Map Legend:

  • Rail Trail
  • On Road
  • Possible Rail Trail
  • Other Trail
  • former Railway
The Perth–Fremantle Principal Shared Path (PSP) is a high-quality urban dual use pathway that runs parallel to the Fremantle railway line through Perth’s western suburbs. At 20 km long, the path can be cycled in an hour or walked in approximately four hours.

Attractions

  • Various historical and cultural attractions in and around Perth CBD
  • Café and retail precincts in Subiaco, Claremont, Swanbourne, Cottesloe and North Fremantle
  • Spectacular views over the Indian Ocean
  • The historic harbour city of Fremantle

Section Guides

Yagan Square to Subiaco (3.7 km)

Starting at the Yagan Square digital tower, the path heads west along Wellington St to Perth Arena. Yagan Square and Perth Arena were developed as part of the Perth City Link project, which involved sinking a short section of the Fremantle line, reconnecting the Perth CBD with Northbridge.

After rejoining the railway on the northern side of Perth Arena, the PSP continues west past City West and West Leederville Stations. Approaching Subiaco, the remains of Subiaco Oval (home of Australian Rules Football in WA between 1908 and 2017) can be seen on the left. After crossing beneath Haydn Bunton Drive, the railway enters another tunnel. The PSP continues at surface level through the Market Square parklands before arriving at Subiaco Station at the northern end of Rokeby Rd.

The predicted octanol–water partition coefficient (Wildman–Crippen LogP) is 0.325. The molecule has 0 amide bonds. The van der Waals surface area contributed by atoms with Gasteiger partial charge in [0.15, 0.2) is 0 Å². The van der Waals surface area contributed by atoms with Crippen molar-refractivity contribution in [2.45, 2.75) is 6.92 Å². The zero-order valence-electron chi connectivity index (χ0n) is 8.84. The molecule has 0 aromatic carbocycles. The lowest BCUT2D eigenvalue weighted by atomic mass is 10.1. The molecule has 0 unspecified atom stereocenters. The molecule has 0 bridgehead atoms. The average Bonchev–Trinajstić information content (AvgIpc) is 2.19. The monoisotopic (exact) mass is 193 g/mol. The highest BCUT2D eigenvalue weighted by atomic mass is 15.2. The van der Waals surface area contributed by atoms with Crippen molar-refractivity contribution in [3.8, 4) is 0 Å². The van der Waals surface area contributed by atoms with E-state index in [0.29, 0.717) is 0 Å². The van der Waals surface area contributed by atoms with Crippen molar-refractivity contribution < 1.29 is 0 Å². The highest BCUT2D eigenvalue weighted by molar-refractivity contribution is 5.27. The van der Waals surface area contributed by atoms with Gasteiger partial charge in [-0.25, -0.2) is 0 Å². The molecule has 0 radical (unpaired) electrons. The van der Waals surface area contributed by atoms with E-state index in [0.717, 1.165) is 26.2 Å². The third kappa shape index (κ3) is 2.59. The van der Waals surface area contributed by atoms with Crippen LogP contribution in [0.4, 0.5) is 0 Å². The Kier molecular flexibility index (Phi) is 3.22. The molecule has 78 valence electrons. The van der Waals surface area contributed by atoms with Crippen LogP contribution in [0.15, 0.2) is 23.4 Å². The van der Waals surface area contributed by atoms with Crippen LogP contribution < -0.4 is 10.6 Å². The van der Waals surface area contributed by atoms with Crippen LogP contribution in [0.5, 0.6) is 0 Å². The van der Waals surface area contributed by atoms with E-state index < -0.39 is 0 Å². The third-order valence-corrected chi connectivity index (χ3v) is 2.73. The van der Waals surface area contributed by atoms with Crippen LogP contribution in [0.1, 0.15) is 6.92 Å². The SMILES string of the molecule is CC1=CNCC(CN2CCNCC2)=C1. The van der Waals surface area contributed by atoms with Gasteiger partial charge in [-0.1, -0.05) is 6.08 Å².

Subiaco to Claremont (5.8 km)

Leaving Subiaco, the PSP continues on the northern side of Roberts Rd through the Subi Centro redevelopment area. The PSP passes beneath Hay St via an underpass, where it rejoins the railway at Jolimont Park. Heading southwest, the PSP continues along the western side of the railway past Daglish, Shenton Park, Karrakatta and Loch Street Stations. Key points of interest along this section include the Irwin Army Barracks and Karrakatta Cemetery.